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CPT’s challenges in 2011

Posted: 6 May 2011 | Simon Posner, Chief Executive, Confederation of Passenger Transport UK (CPT) | No comments yet

The Confederation of Passenger Transport UK (CPT) is recognised by Government as the voice of the coach, bus and light-rail industries and is the focus for consultation and negotiation on national and international legislation, local regulations, operational practices and engineering standards.

The benefits of CPT membership are not solely political and include a broad range of operational, technical, business and media services delivered by dedicated transport professionals within CPT. We have also developed, with a number of strategic industry partners, a range of commercial services for the exclusive benefit of members.

The Confederation of Passenger Transport UK (CPT) is recognised by Government as the voice of the coach, bus and light-rail industries and is the focus for consultation and negotiation on national and international legislation, local regulations, operational practices and engineering standards. The benefits of CPT membership are not solely political and include a broad range of operational, technical, business and media services delivered by dedicated transport professionals within CPT. We have also developed, with a number of strategic industry partners, a range of commercial services for the exclusive benefit of members.

The Confederation of Passenger Transport UK (CPT) is recognised by Government as the voice of the coach, bus and light-rail industries and is the focus for consultation and negotiation on national and international legislation, local regulations, operational practices and engineering standards.

The benefits of CPT membership are not solely political and include a broad range of operational, technical, business and media services delivered by dedicated transport professionals within CPT. We have also developed, with a number of strategic industry partners, a range of commercial services for the exclusive benefit of members.

We believe that membership of CPT is a business decision which delivers short, medium and long-term benefits to coach, bus and light-rail operators. After more than 50 years of decline in bus passenger numbers, we have, in recent years seen the tide turning. Since 2007, we have seen over 5 billion passenger journeys made every year using buses and coaches in Britain. Unlike rail, the bus network reaches all corners of the country, connecting the smallest villages to the largest cities. One of the main reasons why the bus network is used by so many people is that it is socially inclusive and accessible.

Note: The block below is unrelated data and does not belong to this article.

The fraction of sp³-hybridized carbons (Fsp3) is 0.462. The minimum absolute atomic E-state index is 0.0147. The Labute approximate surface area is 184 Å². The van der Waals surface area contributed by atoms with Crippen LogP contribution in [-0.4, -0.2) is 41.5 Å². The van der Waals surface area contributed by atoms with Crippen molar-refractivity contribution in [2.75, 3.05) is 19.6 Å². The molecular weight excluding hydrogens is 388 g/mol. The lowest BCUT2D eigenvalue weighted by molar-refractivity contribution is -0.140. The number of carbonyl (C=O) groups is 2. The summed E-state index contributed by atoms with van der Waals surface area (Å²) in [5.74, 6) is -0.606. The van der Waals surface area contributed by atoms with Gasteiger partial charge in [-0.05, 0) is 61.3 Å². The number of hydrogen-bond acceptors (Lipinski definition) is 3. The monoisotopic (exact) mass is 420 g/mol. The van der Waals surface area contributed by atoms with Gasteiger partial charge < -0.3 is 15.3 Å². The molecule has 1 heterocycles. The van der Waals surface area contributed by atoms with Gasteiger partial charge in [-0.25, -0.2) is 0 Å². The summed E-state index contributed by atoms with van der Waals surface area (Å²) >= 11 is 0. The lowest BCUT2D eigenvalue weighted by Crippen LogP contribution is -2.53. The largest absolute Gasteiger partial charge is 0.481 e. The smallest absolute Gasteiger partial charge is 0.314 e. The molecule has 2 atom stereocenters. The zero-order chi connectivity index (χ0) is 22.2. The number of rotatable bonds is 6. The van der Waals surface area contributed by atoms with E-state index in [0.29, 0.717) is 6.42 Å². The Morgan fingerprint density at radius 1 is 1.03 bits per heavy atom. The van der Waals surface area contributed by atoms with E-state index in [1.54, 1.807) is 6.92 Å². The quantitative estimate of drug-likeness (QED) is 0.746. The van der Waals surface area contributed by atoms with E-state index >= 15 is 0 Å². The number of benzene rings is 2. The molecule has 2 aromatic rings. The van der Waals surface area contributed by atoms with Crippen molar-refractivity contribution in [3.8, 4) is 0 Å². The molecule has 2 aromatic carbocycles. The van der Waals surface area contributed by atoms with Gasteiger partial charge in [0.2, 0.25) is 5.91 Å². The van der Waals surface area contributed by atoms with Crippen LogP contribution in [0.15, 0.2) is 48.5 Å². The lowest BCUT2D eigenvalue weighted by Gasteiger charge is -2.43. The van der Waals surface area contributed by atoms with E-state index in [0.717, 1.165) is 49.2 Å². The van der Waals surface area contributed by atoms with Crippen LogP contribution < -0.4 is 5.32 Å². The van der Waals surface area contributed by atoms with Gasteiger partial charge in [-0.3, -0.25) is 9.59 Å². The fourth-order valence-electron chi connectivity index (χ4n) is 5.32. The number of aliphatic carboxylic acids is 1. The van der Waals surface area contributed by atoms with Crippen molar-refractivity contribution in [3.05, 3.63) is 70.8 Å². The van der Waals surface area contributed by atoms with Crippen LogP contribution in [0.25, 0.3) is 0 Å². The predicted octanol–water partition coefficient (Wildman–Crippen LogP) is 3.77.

Like bus we are also seeing a renaissance in light-rail, since 2000 we have seen passengers increase by 66%. The Government has recently announced funding for the extension to the light-rail systems in both Nottingham and Birmingham. And later in 2011 we will see further extensions open on Manchester’s Metrolink and a brand new fleet introduced to Blackpool.

Following the general election, one of the first challenges the industry faced was making the case to the new government that proposals to cut or reduce the Bus Service Operators Grant (BSOG), – a partial rebate on the fuel duty bus operators pay – would not be productive. CPT worked hard with our members to ensure it would not be cut or abolished as part of the Comprehensive Spending Revue, seriously effecting operators’ ability to operate more marginal and peripheral bus routes. The Government’s announcement in the CSR that BSOG will be cut by 20% in 2012 and frozen at the new rate until 2015 was disappointing, although CPT is pleased that the industry was listened to and the cuts kept to a minimum.

In the autumn, the Government started a consultation on the reimbursement of Concessionary fares publishing new guidance in December. This resulted in new tighter guidelines which many of our members believe will make it unlikely that the local authorities will meet the legal no better off/no worse off principle. Operators will suffer real loss which could lead to substantial cuts in services, to the detriment of both concession pass holders and fare paying passengers. CPT continues to lobby the Government to ensure that reimbursement of concessionary fares is made on a fair basis.

The industry is also adapting to the impact of the reduction in local authority grant supports to bus services and other changes to the funding of local authority bus schemes and services.

Perhaps the key factor which will continue to exercise operators is the rising cost of fuel which, not only impacts on the viability of services, but indirectly affects operators’ operating costs. With higher fuel prices, CPT through the Greener Journeys campaign is promoting modal shift, particularly as one double-decker bus can replace up to 50 car journeys.

Making bus and coach accessible for all is good for the environment and the economy. While the UK economy faces enormous challenges, cutting bus services will reduce employment in the bus industry and also reduce investment in new buses, with consequent implications for the industry’s suppliers. Fewer and more expensive bus services for those who depend upon them may make it harder for those seeking employment to find and subsequently travel to work. In the long-run, cuts in government funding will result in reduced bus patronage and increasing car use, outcomes which run counter to the government’s carbon and congestion reduction objectives.

It is pretty clear we have a challenging 2011.

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